Tuesday, March 24, 2015

3/11/15 Day 419 No Fees for Free: Kawah Ijen's Blue Flames and Yellow Rivers

It didn't take long to find a motorbike rental place for 65,000 each (5$). We picked up some snacks: fiber-filled kelapa (coconut) cookies are less than a dollar and 100 Plus is an isotonic beverage similar to Gatorade, plus some fresh fruit, a perfect breakfast on the go. We begin our ride up in the late afternoon with just enough time to make it to the foot of the Kawah Ijen volcano before dark, we expected the roads to be in poor shape. In fact the roads were unexpectedly pleasant, completely sealed with flat seamless tar winding up the whole way and absolutely gorgeous jungle surrounding the few villages we passed. With only 35 kilometers separating Banyuwangi on the very Eastern tip of Java and the Ijen Volcano we were to the top in an hour. We pulled into Pos Poltuding, the ranger station at the foot of the hike where a park ranger made a point to inform us that the path would be closed until 3 in the morning, something about the fumes being too strong. This was no news to us we expected them to prevent us from going up. We went to the nearby hot springs, the water draining from the top is an egg yolk yellow from the sulphuric output of the mines. The temperature feels far from hot but I think the water color pretty well dissuades us from taking a dip anyways. We climbed up the slippery surphur caked rocks with just enough time make it it back down by the last casts of light.
All across the Pos Poltuding complex it looked quiet when we returned but as soon as we drove up someone flashed their light on as and quickly scurried up to again inform us we can't go up until three. We curled up in one of the abandoned shelters and napped until midnight at which point we unnoticed slipped into the woods out of sight and onto the sneaky back entrance to the main trail which we had scoped out earlier in the day. We snaked our way over fallen branches and tiptoed over silent brambles as we slipped behind the security gate and onto the trail 100 yards back from the security post. The 3 kilometers up made for a paranoid hike as we crunched and crackled over the gravel drive trying to be as quiet as possible. We ducked down silently at the hint of any noises, most of the time it was nothing more than a clap of thunder emanating from the beautiful storm on the horizon of the dark sky. It was the same instinctual process when we saw a flashlight beaming at us. All we could do was giggle quietly after we discovered the true culprit was one of the many bright lightning bugs illuminating our mischievious path.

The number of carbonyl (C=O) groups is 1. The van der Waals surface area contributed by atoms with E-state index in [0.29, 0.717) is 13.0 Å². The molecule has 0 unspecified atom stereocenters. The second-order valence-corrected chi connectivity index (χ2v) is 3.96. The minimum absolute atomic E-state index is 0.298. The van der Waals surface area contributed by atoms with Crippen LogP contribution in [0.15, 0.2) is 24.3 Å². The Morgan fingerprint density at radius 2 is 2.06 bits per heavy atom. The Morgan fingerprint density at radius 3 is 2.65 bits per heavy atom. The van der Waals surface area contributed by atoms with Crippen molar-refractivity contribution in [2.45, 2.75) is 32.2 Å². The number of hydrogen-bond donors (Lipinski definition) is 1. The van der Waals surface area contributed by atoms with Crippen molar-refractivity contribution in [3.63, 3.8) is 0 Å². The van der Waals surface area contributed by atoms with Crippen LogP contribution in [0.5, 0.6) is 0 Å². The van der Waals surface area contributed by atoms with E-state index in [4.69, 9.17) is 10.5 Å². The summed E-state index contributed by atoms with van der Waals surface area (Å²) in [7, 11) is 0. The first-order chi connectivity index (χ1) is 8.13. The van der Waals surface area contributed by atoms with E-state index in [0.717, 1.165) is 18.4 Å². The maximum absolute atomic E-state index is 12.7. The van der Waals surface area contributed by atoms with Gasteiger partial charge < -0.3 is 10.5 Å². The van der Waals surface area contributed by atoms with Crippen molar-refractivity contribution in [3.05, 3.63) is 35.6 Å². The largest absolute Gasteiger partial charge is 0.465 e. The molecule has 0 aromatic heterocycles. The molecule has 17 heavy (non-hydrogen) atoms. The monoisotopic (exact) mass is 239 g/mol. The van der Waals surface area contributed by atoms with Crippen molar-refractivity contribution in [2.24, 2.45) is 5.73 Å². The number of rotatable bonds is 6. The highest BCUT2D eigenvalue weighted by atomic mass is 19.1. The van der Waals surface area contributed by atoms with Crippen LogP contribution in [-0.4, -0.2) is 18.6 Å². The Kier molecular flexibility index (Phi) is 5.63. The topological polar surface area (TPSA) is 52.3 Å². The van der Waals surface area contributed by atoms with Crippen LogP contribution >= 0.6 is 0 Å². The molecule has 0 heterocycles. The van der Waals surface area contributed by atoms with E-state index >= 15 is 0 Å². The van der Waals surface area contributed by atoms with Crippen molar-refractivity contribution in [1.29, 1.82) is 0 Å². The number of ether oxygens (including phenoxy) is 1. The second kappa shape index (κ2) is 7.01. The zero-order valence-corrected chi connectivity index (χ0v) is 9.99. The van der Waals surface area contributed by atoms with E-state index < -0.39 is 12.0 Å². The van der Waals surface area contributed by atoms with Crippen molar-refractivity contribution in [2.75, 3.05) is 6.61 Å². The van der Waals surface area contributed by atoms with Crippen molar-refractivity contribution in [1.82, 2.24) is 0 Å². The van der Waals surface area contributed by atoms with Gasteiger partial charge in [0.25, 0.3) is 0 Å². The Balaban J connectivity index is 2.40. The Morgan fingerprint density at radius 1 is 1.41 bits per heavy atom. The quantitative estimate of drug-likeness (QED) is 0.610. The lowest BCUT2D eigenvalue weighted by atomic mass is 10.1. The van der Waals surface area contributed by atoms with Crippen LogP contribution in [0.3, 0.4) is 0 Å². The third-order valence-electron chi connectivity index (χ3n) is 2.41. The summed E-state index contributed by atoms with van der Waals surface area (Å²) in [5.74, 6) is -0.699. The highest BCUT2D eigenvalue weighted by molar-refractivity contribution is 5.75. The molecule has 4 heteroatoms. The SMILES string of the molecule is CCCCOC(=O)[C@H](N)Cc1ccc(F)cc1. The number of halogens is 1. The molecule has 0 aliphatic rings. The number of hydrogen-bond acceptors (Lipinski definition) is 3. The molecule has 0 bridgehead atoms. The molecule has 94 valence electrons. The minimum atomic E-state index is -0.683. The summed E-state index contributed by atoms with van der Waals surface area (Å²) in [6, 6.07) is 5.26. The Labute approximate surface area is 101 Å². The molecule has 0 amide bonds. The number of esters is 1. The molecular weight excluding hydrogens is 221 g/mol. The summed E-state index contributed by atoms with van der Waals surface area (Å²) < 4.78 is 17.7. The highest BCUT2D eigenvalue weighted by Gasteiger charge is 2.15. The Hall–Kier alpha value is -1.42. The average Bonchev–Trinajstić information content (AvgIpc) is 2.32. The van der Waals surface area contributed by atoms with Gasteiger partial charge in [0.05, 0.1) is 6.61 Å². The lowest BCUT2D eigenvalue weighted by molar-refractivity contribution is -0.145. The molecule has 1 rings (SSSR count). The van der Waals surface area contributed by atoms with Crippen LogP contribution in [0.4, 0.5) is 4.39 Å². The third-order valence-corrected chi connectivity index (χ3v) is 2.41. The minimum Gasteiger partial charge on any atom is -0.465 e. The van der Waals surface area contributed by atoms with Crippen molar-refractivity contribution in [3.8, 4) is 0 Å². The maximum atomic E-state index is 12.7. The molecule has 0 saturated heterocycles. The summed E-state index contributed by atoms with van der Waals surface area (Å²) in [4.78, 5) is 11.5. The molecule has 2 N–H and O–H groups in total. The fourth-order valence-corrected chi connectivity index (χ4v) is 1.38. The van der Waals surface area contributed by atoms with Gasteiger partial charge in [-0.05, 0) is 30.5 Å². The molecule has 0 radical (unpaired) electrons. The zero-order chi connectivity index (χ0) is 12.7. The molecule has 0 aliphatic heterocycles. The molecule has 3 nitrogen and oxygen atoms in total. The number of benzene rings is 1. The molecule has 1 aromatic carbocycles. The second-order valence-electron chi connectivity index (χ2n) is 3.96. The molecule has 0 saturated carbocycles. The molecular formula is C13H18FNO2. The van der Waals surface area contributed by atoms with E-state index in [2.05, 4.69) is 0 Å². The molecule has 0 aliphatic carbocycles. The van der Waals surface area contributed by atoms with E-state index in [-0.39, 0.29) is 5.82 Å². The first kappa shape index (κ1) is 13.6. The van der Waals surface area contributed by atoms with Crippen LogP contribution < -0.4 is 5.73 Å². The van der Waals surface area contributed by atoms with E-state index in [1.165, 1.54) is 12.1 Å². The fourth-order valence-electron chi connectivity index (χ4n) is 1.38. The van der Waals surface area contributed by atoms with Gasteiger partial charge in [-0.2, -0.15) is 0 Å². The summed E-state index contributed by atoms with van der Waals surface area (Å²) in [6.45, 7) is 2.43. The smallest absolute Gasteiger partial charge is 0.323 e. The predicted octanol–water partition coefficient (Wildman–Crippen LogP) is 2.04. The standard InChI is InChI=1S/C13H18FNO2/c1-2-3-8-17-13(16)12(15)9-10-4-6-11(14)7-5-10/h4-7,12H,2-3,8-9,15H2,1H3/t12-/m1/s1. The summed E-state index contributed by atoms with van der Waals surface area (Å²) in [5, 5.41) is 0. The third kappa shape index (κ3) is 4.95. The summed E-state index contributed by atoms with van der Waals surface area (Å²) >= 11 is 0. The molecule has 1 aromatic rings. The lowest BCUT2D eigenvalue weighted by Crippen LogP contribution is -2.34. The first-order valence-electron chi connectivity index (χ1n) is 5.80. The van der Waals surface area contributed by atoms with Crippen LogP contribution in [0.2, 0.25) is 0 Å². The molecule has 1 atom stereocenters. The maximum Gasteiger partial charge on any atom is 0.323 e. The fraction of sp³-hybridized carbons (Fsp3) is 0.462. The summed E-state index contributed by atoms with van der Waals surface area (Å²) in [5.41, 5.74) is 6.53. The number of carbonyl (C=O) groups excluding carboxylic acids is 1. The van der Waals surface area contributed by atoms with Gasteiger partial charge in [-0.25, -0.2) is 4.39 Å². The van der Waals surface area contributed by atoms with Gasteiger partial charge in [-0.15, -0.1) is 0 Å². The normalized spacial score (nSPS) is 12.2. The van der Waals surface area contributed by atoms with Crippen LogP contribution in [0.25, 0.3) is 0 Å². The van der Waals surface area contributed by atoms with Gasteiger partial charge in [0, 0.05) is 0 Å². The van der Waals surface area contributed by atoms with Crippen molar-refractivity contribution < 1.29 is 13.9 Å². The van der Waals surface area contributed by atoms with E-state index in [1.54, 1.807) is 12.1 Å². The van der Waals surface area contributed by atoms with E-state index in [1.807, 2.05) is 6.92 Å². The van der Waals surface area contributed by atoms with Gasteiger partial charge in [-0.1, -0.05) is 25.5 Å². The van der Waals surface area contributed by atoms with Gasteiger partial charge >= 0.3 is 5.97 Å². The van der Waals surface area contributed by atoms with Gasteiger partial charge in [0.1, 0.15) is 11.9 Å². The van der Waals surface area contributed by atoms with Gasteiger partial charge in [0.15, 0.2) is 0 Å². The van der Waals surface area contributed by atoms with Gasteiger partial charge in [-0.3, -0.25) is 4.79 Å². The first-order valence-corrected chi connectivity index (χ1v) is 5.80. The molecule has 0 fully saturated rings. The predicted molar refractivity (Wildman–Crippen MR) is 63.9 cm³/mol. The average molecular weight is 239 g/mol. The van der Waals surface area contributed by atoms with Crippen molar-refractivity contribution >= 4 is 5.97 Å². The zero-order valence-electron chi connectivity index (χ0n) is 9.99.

Standing at the top of Kawah Ijen, 2,386 meters above sea level, our lungs filled with excitement and our last breaths of fresh air for the next few hours. Already we could see the blue fire behind a backdrop of billowing sulphur smoke. We made it! It took almost two hours to stumble up to the crater rim in the dark and only another twenty minutes to very carefully traverse the ├╝ber slippery sulphur coated rocks leading down to the lake. Not even the miners were in the crater this early besides the one man molting the liquid sulphur into sea turtles and hearts to sell by piece as a tourist souvenir  rather than by kilo to the mining company. As for their typical paychecks the miners break up and haul hunks of sulphur weighing upwards of 40-80 kilos up the slippery path we have just descended a path that in all fairness is not easy to climb up or down and that is without carrying 150 pounds across your back. The work is brutally challenging and the men are physically scarred from the toil on their shoulders. There are roughly 300 men working this mine, they work ten days on, ten days off earning just a few dollars for each backbreaking basket they manage to haul to the top. 
Kawah Ijen's lake is the largest body of hydrochloride acid in the world reaching 200 meters deep into the crater. The vivid green color is from the reaction of the hydrochloric acid in the air mixing into the water. As for the fires they are simply a process of combustion, the sulphuric gas leaks out of the volcano at incredibly high temperatures igniting instantly when coming into contact with the air and morphing and flowing into a liquid cascading down the sides of the volcano. The economically minded mining company has built ceramic pipes down the sides to redirect the sulphur gases down the sides dripping into a puddle and hardening into removable sheets in one convenient area.                              

Cute little Muslim petrol uniform
Looking good in those ponchos
Hati Hati means caution

Yellow sulphuric waters flowing from the top of Ijen

The covered deck we took refuge under for a few hours
The entrance to the volcano, luckily we snuck around it on the way up
Miner in the distance breaking up sulphur chunks By lamplight 

Ceramic vents to redirect sulphuric steam

Blue flames up to 16 feet high

Even with the facemasks the smoke and fumes at time were unbearable

Smoke plume

What goes up must come down
Sulphur up close
Rainbow rock walls
The lake's true colors unveiled from the clouds
Facemask victory kiss

Rest shelters along the trail

Here is the where our free trail meets up with the actual trail

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